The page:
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Yumi Nu and the Sports Illustrated Cover
On the media's treatment of the social acceptance of unhealthy habits
Last week’s social media handwaving freakoutery focused on Yumi Nu’s pinup photo on the cover of Sports Illustrated. Here’s the cover:
Yumi Nu is a very successful “plus size model,” which means she models clothes for obese people. That seems like a thoroughly reasonable choice of profession to me, given the national and global obesity epidemic. I bet she makes a lot of money at it, and I can’t fault her game. Some men like big girls, and making unhealthy body choices to attract men is a time honored tradition among women. There’s no shortage of pinup models who go on anorexic cocaine binges and buy bolt-on boobs or ass implants to attract men, for instance. What’s curious to me is how the handwaving freakoutery over these choices breaks on a culture war level, and what financial decisions publications like Sports Illustrated make to navigate this culture war in a profitable way.
The Wokes love the SI cover because they’ve adopted the incredibly unscientific “healthy at any size” slogan as truth, and the core beliefs of Wokeism rearrange reality itself into a mental construct in which nobody is ever offended. The anti-Wokes hate the cover because it promulgates this antiscientific claptrap, but the anti-Wokes generally don’t raise a stink if a mag has a cover with an anorexic coke sniffer with bolt-on boobs. That’s just her choice to binge amphetamines and buy the boobs. Well, isn’t it also Yumi Nu’s choice to eat those Hot Pockets? Nu might very well be making the better business choice given how the US population is slowly turning into extras from Wall-E. She’s in the growth market.
Could SI put a woman on the cover who’s actually healthy, instead of the anorexic boob job girl or the obese girl? Sure, but that wouldn’t drive clicks.
The best way to visualize how healthy or unhealthy a life choice is, I think, is to compare it to cigarette smoking. Talking heads in the United States went so full-bore against cigarettes that smoking one can get you kicked out of bars full of people actively smoking weed. I know this, because it happened to me personally in Oakland in the late 1990s. Cigarettes are literally the devil, so mathematically comparing life choices to the Literal Devil seems like a good way to develop an intuitive frame. Here’s a comparison between weight and cigarettes.
This figure from the New England Journal of Medicine in 2010 shows that having a body mass index (BMI) of somewhere around 43 reduces your life span the same amount as being a routine pack or more a day smoker. The overweight Woke chime in here and say “yes but you can be totally healthy your entire life while overweight.” While this is true, the same is true for smoking. That just means you made it to the far right corner of the graph. Anecdotes are not data, and when you compare the data for smoking and the data for severe obesity, the data yield comparable results.
“But you can quit smoking!” Yes, and you can quit eating Hot Pockets. “But some people can’t help themselves!” Yes, and cigarettes are also addictive. “But we can get people to never start cigarettes so they avoid nicotine addiction!” Yes, and you can do the same thing with food by not feeding your children sugar and processed factory junk. The whole argument maps over perfectly.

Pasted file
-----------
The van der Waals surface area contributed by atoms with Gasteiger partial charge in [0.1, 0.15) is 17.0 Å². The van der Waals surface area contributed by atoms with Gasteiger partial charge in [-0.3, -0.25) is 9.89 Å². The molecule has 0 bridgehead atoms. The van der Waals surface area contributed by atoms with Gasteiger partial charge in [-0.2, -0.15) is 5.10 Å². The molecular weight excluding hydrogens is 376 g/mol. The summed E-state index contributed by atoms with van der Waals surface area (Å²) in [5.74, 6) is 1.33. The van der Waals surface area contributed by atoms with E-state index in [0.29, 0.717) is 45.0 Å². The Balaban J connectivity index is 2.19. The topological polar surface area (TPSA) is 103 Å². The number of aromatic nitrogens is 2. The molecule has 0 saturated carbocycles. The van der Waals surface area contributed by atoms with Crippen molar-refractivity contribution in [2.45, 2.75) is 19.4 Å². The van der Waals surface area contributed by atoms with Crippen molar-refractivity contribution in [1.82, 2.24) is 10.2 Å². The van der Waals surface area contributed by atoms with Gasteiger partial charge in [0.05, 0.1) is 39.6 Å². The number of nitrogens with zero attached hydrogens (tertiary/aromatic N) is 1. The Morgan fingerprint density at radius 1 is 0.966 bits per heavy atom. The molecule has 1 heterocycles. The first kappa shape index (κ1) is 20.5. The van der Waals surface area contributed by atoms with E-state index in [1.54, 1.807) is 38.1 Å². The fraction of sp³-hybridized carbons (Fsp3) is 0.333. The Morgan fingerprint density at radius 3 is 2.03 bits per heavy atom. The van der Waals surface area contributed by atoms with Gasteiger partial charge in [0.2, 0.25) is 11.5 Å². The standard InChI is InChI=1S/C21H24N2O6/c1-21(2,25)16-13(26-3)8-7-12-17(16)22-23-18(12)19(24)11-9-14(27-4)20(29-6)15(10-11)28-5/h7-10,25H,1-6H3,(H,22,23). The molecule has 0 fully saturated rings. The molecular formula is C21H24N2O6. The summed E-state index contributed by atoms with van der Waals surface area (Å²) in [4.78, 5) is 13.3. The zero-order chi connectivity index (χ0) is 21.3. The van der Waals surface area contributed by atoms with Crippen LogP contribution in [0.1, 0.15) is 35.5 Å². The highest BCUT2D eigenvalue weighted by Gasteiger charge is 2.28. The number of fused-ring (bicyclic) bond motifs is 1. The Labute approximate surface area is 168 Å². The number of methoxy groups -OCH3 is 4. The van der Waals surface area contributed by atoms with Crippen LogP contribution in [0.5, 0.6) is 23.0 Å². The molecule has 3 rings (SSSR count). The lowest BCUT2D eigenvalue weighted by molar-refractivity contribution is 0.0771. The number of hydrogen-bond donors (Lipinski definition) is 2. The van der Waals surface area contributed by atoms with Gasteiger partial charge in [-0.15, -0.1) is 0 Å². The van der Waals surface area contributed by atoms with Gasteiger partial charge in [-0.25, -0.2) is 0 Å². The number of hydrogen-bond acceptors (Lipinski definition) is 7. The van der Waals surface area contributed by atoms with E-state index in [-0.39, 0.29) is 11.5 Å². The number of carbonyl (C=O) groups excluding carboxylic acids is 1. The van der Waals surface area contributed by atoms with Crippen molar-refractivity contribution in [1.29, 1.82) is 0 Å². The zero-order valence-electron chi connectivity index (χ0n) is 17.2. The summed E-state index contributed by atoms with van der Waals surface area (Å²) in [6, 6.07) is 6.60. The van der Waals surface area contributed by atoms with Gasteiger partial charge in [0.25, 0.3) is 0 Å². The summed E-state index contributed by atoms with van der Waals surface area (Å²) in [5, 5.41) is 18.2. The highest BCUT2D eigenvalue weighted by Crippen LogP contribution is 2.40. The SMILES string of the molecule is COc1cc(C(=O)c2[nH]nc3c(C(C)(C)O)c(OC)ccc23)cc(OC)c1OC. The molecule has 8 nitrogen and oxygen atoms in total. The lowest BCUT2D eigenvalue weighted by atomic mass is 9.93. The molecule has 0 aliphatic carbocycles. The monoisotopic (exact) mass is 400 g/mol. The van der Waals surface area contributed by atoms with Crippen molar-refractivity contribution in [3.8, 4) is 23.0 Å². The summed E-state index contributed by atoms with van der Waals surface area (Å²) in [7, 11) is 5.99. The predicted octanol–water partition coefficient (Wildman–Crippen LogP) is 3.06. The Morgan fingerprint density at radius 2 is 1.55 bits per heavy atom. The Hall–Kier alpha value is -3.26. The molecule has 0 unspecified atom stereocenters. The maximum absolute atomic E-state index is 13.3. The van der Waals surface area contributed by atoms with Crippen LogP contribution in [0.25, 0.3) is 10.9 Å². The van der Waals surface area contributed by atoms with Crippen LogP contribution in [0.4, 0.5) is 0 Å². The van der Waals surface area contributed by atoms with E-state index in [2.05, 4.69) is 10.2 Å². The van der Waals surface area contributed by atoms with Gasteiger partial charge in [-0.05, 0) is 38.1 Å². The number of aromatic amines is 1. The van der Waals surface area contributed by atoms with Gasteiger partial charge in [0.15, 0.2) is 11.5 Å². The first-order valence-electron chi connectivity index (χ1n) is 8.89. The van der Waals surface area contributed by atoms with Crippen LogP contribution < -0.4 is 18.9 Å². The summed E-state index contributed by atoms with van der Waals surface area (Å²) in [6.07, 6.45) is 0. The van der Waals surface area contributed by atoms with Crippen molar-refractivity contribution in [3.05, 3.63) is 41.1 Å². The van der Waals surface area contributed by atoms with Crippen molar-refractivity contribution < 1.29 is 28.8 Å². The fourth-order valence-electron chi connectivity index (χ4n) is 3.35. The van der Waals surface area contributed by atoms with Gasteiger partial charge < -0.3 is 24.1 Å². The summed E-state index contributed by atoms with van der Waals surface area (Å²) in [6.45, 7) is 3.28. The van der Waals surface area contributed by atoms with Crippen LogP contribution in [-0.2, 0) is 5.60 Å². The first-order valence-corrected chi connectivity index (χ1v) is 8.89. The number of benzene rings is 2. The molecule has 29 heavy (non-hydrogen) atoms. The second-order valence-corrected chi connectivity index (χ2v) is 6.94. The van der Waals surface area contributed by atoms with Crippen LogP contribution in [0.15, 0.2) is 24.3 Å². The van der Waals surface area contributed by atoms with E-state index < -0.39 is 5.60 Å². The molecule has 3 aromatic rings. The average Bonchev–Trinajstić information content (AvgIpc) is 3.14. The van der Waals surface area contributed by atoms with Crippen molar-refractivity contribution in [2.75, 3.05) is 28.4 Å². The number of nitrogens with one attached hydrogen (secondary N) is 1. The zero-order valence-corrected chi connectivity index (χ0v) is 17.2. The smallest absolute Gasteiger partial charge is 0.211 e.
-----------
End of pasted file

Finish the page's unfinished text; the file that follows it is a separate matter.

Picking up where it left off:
Yumi Nu’s BMI is difficult to calculate because there are conflicting sources of information on her height and weight. Some websites have her listed at five feet six inches tall, while others say she’s five feet eleven inches tall. Most current talking heads peg her at 242 ponds. Depending on which height measurement is correct, her BMI is either 33.7, landing her slightly to the left of the solid red line in the graph, or 39.1, landing her very close to the dashed red line. Translated loosely, her body choices are identical from a health perspective of being somewhere between a casual smoker and a daily habit smoker. That’s the price of her Deal with the Devil. Would I make that choice? I don’t know, but I bet she makes a pile more money than I do.
The Business of Media
From a public health perspective, the choice of Sports Illustrated to put Yumi Nu on the cover is approximately the same as choosing to put a model smoking a cigarette on the cover. Has SI ever had a swimsuit model on the cover smoking a cigarette? Not as far as I can tell. But they have had actual sports people on the cover doing it. Here’s one from 1972, before the culture war against smoking:
SI couldn’t publish this cover today. They would get cancelled by a social media mob of anti-smoking people for promoting smoking. But they could publish it in 1972 because the US smoking rate then was about what the current obesity rate is now:
Project the WHO data in the United States through 2022 and you land at around 40%, which is the exact smoking rate in 1972. Obesity is socially accepted in 2022 just like smoking was in 1972. And contrary to popular belief, Sports Illustrated’s primary objective is not to steer cultural norms towards healthy outcomes. Their primary objective is to make money.
If they publish the anorexic cokehead with the bolt on boobs, the Woke will yell about it. If they publish Yumi Nu, the anti-Woke will yell about it. They’re boned either way. The smart smoky backroom editor picks a model that will drive the most controversy, and thereby generate the most clicks, which means their choice to put Yumi Nu on the cover is magnificent for shareholder value.
And then we all fall into their trap and yell at each other about it on Facebook.